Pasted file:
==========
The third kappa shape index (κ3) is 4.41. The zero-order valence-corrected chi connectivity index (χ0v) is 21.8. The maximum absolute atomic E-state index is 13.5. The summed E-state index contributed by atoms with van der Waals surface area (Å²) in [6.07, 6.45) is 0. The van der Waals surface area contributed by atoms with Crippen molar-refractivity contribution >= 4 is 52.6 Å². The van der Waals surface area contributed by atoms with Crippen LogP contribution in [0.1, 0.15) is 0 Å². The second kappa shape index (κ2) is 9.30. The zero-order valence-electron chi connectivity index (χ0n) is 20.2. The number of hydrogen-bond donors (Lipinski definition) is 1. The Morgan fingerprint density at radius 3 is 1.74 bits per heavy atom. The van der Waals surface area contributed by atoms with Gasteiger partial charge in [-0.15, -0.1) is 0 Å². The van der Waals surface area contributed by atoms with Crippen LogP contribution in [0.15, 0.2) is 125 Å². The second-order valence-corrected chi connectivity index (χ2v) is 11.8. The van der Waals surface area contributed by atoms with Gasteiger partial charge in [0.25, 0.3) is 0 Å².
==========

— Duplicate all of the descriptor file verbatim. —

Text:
The third kappa shape index (κ3) is 4.41. The zero-order valence-corrected chi connectivity index (χ0v) is 21.8. The maximum absolute atomic E-state index is 13.5. The summed E-state index contributed by atoms with van der Waals surface area (Å²) in [6.07, 6.45) is 0. The van der Waals surface area contributed by atoms with Crippen molar-refractivity contribution >= 4 is 52.6 Å². The van der Waals surface area contributed by atoms with Crippen LogP contribution in [0.1, 0.15) is 0 Å². The second kappa shape index (κ2) is 9.30. The zero-order valence-electron chi connectivity index (χ0n) is 20.2. The number of hydrogen-bond donors (Lipinski definition) is 1. The Morgan fingerprint density at radius 3 is 1.74 bits per heavy atom. The van der Waals surface area contributed by atoms with Gasteiger partial charge in [-0.15, -0.1) is 0 Å². The van der Waals surface area contributed by atoms with Crippen LogP contribution in [0.15, 0.2) is 125 Å². The second-order valence-corrected chi connectivity index (χ2v) is 11.8. The van der Waals surface area contributed by atoms with Gasteiger partial charge in [0.25, 0.3) is 0 Å².